Can a Sanskrit teacher teach mathematics? Or, for that matter, a physics teacher history?
Certainly not! But this is exactly what is happening in the State Forensic Science Laboratory (FSL) in Patna.
The scientists and forensic experts posted in the ballistic division at the state FSL have been examining the exhibits of chemical analysis division.
Not only that, even officials, who do not have the requisite qualification, are examining exhibits and sending reports to the respective courts. For example, U K Sinha, who was earlier posted as a senior scientist with the ballistic division, examined the court exhibits in connection with a vigilance police station case for which he did not have the requisite qualification.
Information made available to Dr Lallan Choudhary under Right to Information Act by the office of the director of Forensic Science Laboratory revealed that Sinha examined the exhibits (CFSL 926/06 dated 24.04.2007) related to the chemical analysis division, this despite the fact that he was not an expert of the division concerned.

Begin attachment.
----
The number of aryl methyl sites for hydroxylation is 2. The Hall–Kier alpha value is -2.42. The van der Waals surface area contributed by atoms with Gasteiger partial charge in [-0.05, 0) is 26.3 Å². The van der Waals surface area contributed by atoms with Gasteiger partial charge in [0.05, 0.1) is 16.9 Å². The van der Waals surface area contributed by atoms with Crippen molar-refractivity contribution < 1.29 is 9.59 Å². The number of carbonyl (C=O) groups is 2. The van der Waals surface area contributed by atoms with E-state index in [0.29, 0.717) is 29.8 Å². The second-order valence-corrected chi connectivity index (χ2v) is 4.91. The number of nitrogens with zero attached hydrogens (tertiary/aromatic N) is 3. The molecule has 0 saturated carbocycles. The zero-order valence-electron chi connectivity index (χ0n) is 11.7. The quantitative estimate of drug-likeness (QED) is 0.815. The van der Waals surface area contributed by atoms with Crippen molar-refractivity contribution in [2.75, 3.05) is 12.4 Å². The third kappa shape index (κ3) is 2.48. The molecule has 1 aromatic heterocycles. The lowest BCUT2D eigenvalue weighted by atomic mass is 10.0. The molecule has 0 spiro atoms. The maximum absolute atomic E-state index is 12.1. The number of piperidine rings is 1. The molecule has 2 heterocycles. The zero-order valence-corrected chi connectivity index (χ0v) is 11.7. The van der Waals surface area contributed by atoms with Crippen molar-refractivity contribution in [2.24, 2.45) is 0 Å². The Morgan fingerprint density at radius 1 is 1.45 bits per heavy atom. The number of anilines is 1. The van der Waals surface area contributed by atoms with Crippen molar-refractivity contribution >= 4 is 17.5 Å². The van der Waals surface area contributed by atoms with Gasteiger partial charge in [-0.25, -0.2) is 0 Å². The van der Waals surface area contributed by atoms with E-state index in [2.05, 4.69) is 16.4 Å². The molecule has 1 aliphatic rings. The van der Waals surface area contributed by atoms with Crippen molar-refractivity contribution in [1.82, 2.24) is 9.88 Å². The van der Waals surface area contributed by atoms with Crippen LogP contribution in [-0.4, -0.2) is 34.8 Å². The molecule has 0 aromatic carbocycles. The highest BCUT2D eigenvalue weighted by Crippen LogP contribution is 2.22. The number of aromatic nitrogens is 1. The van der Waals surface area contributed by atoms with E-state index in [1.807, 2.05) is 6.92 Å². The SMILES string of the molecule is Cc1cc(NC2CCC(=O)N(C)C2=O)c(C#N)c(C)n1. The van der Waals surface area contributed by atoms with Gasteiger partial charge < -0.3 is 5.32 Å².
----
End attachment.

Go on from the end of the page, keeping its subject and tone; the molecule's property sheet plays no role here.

“As per rules, Sinha was not competent to examine exhibits,” a letter sent to Choudhary by the assistant director of the State FSL on April 22, 2009, said.
Similarly, Rekha Kumari, who is posted as an assistant with the chemical analysis division, examined exhibits (CFSL 926/06 dated 24.04.2007) under the supervision of Sinha. Though, she is not competent to examine the exhibit, she did the same and sent the report to the court concerned.
Sources said more than 100 reports had been submitted to the special vigilance court by officials in gross violation of the prescribed norms.
The assistant director’s letter clearly stated that at present there was no competent official at the state FSL to examine the court exhibits and send reports. More than 200 exhibits related to trap cases have been sent to the FSL for examination.
Moreover, the reports are sent to the special vigilance court on the format of Ranchi FSL. “Use of the format of Ranchi FSL for sending reports to the court is illegal,” admitted a senior scientist, who was earlier posted at the regional forensic science laboratory at Muzaffarpur. He said discrepancies in test reports could benefit the accused.